Lithographer unknown, after a painting by Gilbert Stuart, Bishop Cheverus, ca. 1836. Lithograph. Boston: Printed by T. Moore's Lithography.

The priest’s response, printed in the April 1807 edition of the Monthly Anthology, was signed only “A Roman Catholick.” Cheverus affirmed his faith, but argued that he and his fellow Catholics did not subscribe to the doctrines attributed to them in the letter written by the “American Traveller.” “We ourselves publish indulgences in our church in Boston; and if indulgences are permissions to commit offenses, let our church be pulled down, and every Roman Catholick be banished from this hospitable land.” He concluded his argument by reminding the Traveller that “your venerable forefathers, sir, fled, you well know, not from a popish, but from a protestant persecution.”[5]

Despite this thorny start, the relationship between the founders of the Boston Athenæum and the first Roman Catholic Bishop of Boston flourished. Athenæum Trustees and Proprietors such as John Quincy Adams, John Lowell, Harrison Gray Otis, and Josiah Quincy considered the French priest a friend, would go hear him preach, and contributed to the construction of the Church of the Holy Cross.[6] Although the priest was not a Proprietor, anecdotal evidence suggests that Cheverus enjoyed reading the latest papers from France at the Anthology Club, whose rooms were not far from the rectory.[7] Most notably, the Bishop gave more books to the Athenæum in its early years than any other single man except John Lowell, first treasurer of the Library.[8]  From March 1810 until he left Boston in September 1823, Cheverus donated 82 titles to the Library.[9]

 

The oldest book in the Bishop Cheverus Collection of gifts originally belonged to Father Matignon. When his beloved colleague died in September 1818, Bishop Cheverus gave Matignon’s Hebrew Psalter to Reverend William Bentley, Pastor of East Church in Salem, a close friend of both men. Pasted behind the last page of the index are the following words: “Extract of a Letter from the Bishop of Boston to W.B. of Salem, Oct. 20. 1818 – my late venerable friend Dr. Matignon animæ dimidium meæ, has expressed to me his grateful sense of your kind hospitality & I have seen that you cherish his memory. For his sake I beg you to except this small hebrew psalter. From page 269 to p.284 it is the handwriting of the dear Dr., as well as the index. It is equal to the type & much more precious. I am sure you will be glad of the loss of the leaves which have been so well replaced.” A fragment of Bentley’s response was transferred from the volume to the Athenæum’s manuscript collection. Dated October 21, 1818, it reads, “Should duty, or any other cause induce the Bishop of Boston to visit Salem, my house, my friends, my heart is ready for him. The memorial of the Dr. M. is beyond all value. The talent in it is great, & the best care, I have, shall preserve it.”[10] When Dr. Bentley died one year later, on December 29, 1819, the psalter appears to have been returned to Cheverus and subsequently given to the Athenæum.[11]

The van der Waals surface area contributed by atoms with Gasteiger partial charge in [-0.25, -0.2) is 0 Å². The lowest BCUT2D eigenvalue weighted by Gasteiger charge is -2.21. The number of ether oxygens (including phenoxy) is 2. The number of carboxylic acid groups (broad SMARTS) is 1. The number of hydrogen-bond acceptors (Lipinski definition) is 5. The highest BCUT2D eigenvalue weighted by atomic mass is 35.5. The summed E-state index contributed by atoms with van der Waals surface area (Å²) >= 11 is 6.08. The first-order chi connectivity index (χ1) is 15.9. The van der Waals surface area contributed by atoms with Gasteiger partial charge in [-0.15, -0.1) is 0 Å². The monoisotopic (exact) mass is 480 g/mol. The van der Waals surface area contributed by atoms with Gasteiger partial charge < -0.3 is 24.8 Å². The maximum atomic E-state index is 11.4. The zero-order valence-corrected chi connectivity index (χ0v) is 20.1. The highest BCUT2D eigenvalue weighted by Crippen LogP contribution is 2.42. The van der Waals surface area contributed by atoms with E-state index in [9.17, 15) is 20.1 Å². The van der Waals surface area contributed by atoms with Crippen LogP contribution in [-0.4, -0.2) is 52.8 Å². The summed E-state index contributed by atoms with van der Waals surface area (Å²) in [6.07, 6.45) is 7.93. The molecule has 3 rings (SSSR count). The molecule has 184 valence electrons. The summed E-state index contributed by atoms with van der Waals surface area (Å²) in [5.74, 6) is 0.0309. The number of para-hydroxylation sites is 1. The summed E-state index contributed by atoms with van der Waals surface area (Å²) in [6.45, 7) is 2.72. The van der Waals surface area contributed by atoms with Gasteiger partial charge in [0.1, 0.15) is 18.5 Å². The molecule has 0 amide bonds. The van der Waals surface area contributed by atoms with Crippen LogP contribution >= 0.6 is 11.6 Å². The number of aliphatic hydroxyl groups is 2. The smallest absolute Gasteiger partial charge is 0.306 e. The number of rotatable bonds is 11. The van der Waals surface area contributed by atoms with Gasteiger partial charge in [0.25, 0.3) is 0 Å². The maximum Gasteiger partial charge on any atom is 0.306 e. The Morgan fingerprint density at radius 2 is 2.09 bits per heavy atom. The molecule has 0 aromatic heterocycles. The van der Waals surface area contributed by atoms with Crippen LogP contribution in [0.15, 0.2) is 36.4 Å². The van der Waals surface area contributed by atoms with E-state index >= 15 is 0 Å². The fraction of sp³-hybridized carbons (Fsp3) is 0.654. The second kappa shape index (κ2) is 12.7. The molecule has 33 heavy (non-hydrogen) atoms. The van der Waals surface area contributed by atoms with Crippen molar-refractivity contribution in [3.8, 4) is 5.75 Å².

The Hebrew psalter itself was printed by Robert Estienne and published by Robert Stephens in Paris in 1565. It has a French seventeenth- or eighteenth-century binding in red straight-grained goat skin with gold tooling. The edges were originally colored yellow. Once the Library acquired the volume, “Boston Athenæum” was stamped on the cover and the call number was stamped on the spine. The name “Matignon” on the spine precedes the Athenæum’s ownership. The Library has no information about the book’s provenance prior to Father Matignon, although the first page is signed “De La Roche Lambert.” A manuscript index in Latin and pages 269-284 in Hebrew were handwritten by Matignon. Although at first glance it is difficult to tell the difference between the printed type and Matignon’s Hebrew lettering, upon further inspection one notices the rare mistake that is crossed out on those pages. While this psalter is certainly not the most rare or finely bound book in the exhibition, it was chosen because it is an interesting representative of the diverse collection donated by Bishop Cheverus, and because of its personal connection to two close friends of the bishop who were well-respected men of their day.